5 Fantastic Experiences at the Grand Canyon

Interested in taking a trip to the Grand Canyon? Check out these five experiences to help you plan the trip of a lifetime.
By: Gary McKechnie

The Grand Canyon is a common addition to travel plans; one of the few places in America that every American wants to visit. The best time to go is when you have abundant time to see it—at least three days, or possibly more. But if your travel time is tight, consider these five activities you can experience in just one very full day.


The perfect place to begin your visit, it offers a sneak preview of the experiences that lie ahead. It’s where you’ll find bicycle rentals, park transportation, small restaurants, exhibits and one of the best introductory films at any national park, the Discovery Channel’s Grand Canyon – A Journey of Wonder, which is a powerful film on the history, geology and sheer natural beauty of Grand Canyon. After the movie, you’re just a few minutes’ walk to Mather Point, where you’ll catch your first glimpse of the canyon. But now you get to see its actual size.


The Rim Trail stretches nearly 10 miles, but even on a short walk you’ll have plenty of time to explore the canyonside trail within the Historic Village, which is where you’ll find the greatest concentration of fellow travelers as well as shops, restaurants and overlooks. And just beyond the entrance to the Bright Angel Trail at the west end of the village, you can board a free shuttle to any of overlook points between the Historic Village and Hermits Rest at the end of the trail—with each and every curve and point revealing a new and unique view of the canyon.


Long before there was a national park (or the United States), Ancestral Puebloans had established dozens of communities around the canyon, one of which was located about 20 miles east of the Historic Village. The excavation of a Native American village revealed the foundations of homes and kivas that are approximately 1,000 years old. And in the small museum you’ll see tools, jewelry, art and artifacts that were unearthed here. From here, it’s another few miles east to the Desert View Watchtower, which was designed in 1932 by Mary Colter, the woman considered the “Architect of the Southwest.” Head to the top of the tower and savor one of the most spectacular views of Grand Canyon.


Hiking is one of the peak experiences of Grand Canyon, and a short walk below the rim should be enough to give you a glimpse of its rugged beauty from another angle. You’ll find the trailhead at the west end of the Historic Village. But before you start hiking down, make sure you have a pole or walking stick for support, sturdy shoes (no high heels, please) and some water and snacks just in case you end up walking farther than you expect. After you walk through the first tunnel, look up and to the left and you’ll see what most visitors miss: Native American pictographs that are 1,000 years old. Just go as far as your ability and fitness allows, but be realistic—it’s simple walking down, but it’s a strenuous walk back to the rim.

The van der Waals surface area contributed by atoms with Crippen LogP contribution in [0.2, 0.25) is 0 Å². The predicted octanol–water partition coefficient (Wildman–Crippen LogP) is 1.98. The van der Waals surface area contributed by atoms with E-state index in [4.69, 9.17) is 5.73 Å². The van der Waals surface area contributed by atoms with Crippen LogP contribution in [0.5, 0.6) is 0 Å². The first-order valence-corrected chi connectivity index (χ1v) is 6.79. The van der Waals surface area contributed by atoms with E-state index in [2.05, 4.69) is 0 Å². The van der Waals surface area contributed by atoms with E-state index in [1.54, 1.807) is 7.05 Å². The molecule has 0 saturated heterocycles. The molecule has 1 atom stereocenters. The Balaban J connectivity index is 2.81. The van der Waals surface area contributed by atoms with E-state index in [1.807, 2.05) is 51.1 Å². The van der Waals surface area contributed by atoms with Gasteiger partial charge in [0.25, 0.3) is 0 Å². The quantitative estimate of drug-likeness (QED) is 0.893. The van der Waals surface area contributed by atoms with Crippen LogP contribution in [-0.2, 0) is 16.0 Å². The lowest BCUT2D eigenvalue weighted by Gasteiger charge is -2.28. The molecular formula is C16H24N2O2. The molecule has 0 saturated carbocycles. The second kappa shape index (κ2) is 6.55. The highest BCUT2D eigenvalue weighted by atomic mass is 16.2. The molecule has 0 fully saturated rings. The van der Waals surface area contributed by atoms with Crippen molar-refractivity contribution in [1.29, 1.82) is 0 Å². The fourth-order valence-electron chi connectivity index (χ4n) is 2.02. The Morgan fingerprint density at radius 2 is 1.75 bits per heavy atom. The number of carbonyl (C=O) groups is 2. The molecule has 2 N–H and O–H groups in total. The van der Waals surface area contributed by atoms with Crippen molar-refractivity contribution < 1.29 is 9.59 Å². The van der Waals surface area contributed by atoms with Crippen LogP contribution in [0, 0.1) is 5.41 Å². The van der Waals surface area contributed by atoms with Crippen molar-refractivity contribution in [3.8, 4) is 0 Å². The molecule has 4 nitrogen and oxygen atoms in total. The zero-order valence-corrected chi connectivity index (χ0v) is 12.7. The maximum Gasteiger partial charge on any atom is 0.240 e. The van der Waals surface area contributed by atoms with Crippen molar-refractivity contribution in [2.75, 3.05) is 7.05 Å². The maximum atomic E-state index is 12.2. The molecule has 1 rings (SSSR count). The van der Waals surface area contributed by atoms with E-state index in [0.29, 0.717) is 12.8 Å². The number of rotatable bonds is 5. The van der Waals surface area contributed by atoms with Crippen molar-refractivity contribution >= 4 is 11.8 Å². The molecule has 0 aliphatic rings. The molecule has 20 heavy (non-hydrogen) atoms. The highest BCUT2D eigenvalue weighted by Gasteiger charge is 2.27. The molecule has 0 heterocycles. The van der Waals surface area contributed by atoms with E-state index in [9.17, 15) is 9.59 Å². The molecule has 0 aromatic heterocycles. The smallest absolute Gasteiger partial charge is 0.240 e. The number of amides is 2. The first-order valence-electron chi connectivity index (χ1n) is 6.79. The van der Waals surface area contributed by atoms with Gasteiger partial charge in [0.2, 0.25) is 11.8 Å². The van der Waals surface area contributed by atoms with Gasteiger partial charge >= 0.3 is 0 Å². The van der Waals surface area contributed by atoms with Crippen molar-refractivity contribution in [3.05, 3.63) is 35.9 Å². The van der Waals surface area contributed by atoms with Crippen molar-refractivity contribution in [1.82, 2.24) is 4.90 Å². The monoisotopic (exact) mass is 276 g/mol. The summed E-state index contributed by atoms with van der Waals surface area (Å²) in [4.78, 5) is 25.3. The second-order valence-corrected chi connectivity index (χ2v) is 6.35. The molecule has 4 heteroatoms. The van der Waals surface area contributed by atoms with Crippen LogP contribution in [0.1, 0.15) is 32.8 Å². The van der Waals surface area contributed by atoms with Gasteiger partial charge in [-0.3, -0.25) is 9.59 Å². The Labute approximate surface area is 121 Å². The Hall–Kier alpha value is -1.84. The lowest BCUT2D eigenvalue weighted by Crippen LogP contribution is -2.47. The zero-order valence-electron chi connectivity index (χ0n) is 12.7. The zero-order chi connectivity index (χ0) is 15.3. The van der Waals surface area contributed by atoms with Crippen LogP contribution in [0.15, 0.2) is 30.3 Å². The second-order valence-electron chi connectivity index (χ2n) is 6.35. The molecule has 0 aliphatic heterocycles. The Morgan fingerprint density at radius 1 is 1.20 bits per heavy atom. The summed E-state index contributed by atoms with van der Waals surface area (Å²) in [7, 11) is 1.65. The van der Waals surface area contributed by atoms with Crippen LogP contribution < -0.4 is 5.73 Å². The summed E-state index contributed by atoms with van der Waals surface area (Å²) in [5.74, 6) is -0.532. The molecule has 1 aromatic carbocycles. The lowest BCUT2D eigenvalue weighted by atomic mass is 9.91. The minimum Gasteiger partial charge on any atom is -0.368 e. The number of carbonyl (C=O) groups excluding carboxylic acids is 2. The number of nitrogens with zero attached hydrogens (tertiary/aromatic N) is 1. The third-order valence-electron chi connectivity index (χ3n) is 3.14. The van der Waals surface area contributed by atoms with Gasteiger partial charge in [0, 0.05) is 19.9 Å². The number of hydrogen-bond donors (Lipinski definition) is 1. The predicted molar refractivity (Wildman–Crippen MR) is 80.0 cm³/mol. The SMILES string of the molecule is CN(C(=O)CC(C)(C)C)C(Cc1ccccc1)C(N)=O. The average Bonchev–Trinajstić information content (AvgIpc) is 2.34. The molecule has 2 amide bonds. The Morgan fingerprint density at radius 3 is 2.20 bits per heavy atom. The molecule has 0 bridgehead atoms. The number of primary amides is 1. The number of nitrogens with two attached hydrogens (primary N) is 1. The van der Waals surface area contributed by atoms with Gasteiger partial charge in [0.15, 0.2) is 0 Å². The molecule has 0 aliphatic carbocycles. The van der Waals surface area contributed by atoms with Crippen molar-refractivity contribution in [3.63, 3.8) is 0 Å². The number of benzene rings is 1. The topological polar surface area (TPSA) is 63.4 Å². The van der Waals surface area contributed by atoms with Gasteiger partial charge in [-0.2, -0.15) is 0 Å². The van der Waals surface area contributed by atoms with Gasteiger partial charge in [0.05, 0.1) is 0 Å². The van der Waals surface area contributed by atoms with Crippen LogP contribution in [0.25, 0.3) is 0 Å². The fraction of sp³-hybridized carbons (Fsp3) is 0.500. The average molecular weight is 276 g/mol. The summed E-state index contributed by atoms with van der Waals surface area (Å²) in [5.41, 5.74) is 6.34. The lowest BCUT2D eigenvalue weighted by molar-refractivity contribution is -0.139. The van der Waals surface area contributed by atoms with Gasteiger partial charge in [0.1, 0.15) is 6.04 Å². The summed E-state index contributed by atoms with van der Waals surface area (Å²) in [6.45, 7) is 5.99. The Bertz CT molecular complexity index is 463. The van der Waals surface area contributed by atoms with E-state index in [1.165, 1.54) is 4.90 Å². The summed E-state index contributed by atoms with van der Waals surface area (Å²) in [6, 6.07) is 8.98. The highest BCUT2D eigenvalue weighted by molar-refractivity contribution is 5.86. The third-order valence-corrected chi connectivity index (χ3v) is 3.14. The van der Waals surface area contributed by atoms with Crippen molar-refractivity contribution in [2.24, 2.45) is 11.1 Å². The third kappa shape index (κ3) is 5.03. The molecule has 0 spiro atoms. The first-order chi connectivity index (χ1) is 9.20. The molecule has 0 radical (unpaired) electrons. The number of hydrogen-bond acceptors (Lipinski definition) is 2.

In the center of the Historic Village is one of the most visually appealing structures in the American Southwest. It’s the Hopi House, and it was designed in 1905 by Mary Colter of Desert Watchtower fame. Hopi House was originally a house where Native American artisans lived and worked, creating crafts and arts for visitors. No one lives there today, but it’s one of the best places in America to find certified handmade Native American merchandise—exquisite paintings, pottery and jewelry.


A signature experience for breakfast, lunch or dinner, a meal in one of the world’s most recognized restaurants is something you’ll remember forever. The dining room, naturally, features Native American paintings and décor while the superb menu features locally sourced ingredients. The setting, just steps from the South Rim, makes this a uniquely American dining experience.


Grand Canyon National Park Lodges provides premier in-park lodging, managing six distinct historic lodges. From the El Tovar hotel, long considered the crown jewel of national park hotels, to Phantom Ranch, the only lodging on the floor of the canyon, you’ll find accommodations to help you get the most out of your visit to the Grand Canyon. You can also book rafting, railway, and motorcoach tours.

Gary McKechnie is author of the best-selling Great American Motorcycle Tours. He also wrote National Geographic’s USA 101 and Ten Best of Everything: National Parks. He lectures on American travel and history aboard the ships of the Cunard, Seabourn and Silversea lines.

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